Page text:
98% of the smartphone users download at least one app during the three months the study was conducted
48% of the users downloaded only free applications
21% of users spent less than $5
17% of users spent between $5 and $10
Women were 12% more likely to download free apps.
The Apple iPad is launching this week and the hype surrounding the device is huge. The initial estimates point out to a sale of close to 6 million units by the end of 2010 with growth forecast on the upward for the next few years. Considering that the third party application market is one of the drivers of this market, the projections have been extremely optimistic.
GigaOm has assorted interesting pieces of information, one of which is about the third party app revenue expected to be made from the tablet devices. Here is what their study estimates
2010 : $183 million
2015 : $8.17 billion
It needs to be noted that this is for the tablet segment in general and also is cumulative of money made by app developers and the commissions claimed by the platform owners like Apple.
As you may have guessed, Apple App Store enjoys the lead when it comes to app store usage. However, when the application marketplace is taken overall to include those from carriers such as those from AT&T and Verizon, the difference is not much. Here is a study from Nielsen that looks into the usage based market share of the various app stores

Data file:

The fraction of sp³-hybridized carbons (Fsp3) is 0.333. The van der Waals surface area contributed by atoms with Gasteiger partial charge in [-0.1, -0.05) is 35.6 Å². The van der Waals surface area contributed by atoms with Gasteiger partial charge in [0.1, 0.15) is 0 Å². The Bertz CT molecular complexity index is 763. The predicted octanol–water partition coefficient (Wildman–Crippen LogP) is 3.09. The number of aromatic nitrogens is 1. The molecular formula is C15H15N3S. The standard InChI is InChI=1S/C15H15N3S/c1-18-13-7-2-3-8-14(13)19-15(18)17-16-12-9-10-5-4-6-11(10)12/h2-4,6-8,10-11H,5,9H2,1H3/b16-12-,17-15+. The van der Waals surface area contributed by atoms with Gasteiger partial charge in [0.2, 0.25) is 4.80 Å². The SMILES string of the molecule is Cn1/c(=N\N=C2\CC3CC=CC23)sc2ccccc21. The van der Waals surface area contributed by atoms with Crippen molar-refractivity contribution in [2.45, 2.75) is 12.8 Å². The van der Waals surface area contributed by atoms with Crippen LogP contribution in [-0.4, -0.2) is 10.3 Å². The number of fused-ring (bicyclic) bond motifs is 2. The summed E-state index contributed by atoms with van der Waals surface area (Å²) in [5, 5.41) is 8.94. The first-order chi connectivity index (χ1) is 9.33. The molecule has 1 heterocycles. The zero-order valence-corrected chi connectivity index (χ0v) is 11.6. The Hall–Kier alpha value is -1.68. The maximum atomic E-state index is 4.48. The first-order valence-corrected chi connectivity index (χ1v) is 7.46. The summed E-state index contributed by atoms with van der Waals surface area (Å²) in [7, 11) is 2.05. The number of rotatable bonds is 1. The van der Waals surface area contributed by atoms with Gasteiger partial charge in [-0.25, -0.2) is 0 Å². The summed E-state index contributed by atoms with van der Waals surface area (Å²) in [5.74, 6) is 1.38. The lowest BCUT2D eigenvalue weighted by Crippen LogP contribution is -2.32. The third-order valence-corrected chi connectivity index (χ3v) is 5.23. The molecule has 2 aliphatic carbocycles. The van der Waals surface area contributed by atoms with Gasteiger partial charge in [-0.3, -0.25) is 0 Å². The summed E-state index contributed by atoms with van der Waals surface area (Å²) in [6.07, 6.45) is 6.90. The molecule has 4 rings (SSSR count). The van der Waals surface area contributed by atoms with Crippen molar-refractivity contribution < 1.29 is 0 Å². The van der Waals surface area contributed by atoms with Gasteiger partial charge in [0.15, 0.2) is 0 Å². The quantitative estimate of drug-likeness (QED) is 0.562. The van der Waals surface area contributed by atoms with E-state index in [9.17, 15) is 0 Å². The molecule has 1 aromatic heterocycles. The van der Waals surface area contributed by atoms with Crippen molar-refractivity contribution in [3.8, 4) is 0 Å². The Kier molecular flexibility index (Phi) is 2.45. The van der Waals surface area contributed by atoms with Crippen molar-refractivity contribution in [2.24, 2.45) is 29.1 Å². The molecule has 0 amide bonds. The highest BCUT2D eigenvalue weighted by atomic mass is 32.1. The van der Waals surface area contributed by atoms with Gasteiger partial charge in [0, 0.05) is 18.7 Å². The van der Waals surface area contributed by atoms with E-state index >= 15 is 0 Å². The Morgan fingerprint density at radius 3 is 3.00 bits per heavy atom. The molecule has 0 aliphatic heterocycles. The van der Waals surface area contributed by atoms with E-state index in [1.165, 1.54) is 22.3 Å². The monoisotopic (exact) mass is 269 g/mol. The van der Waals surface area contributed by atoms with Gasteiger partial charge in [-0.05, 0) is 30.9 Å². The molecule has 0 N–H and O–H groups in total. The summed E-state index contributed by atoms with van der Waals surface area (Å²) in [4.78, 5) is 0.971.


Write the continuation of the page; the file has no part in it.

Apple App Store : 25%
Blackberry App World : 16%
Verizon Application Store : 15%
AT&T Application Store : 12%
Sprint Application Store : 10%
T-Mobile Application Stores : 8%
Windows Marketplace : 4%
Android Market Store : 2%
Palm App Store : 1%
Handango : 1%
Distimo, a Netherlands based market research firm has released its latest report that looks into the prices of popular paid applications worldwide. One of the striking observations is that the most popular iPhone applications* are the most expensive in Europe whereas least expensive in North America and Asia. Here is the average price of popular apps in the various continents
Europe : $3.86
Africa : $3.43
South America : $3.10
Australia : $2.86
Asia : $2.69
North America : $2.43
*Distimo has not elaborated on the criterion for picking applications as popular (download numbers or revenues) and also the number of such applications used for the study
The mobile application market is a mini-industry in itself with several thousand app developers now in the business of making and selling applications to mobile phone users across the several App Stores. So, how many mobile application stores exist as on date? A study by GetJar lists the growth of App Stores in the past few years
Before 2008 : 3
2008 : 8
2009 : 38
2010 : 48 (till Feb)
Ever since the Apple App Store became a hit, hundreds and thousands of app developers have joined the ecosystem. But not all are core iPhone app developers.
Some were into game development earlier and just opened up to the iPhone platform. A few others were J2ME and BREW app developers who started developing iPhone apps. So, what is the basic iPhone app developer profile like? A study by Flurry analytics shows the following profile distribution among iPhone app developers
Online (Google, eBay, Facebook, Zynga etc.) : 22%
Native iPhone (ngmoco, PageOnce, etc. ) : 20%
Traditional Gaming (EA, Activision, etc. ) : 19%
Retail & CPG (DKNY, Kraft,etc. ) : 17%
Traditional Media ( Disney, NY Times, etc. ) : 17%
Mobile (Digital Chocolate, eBuddy,etc. ) : 5%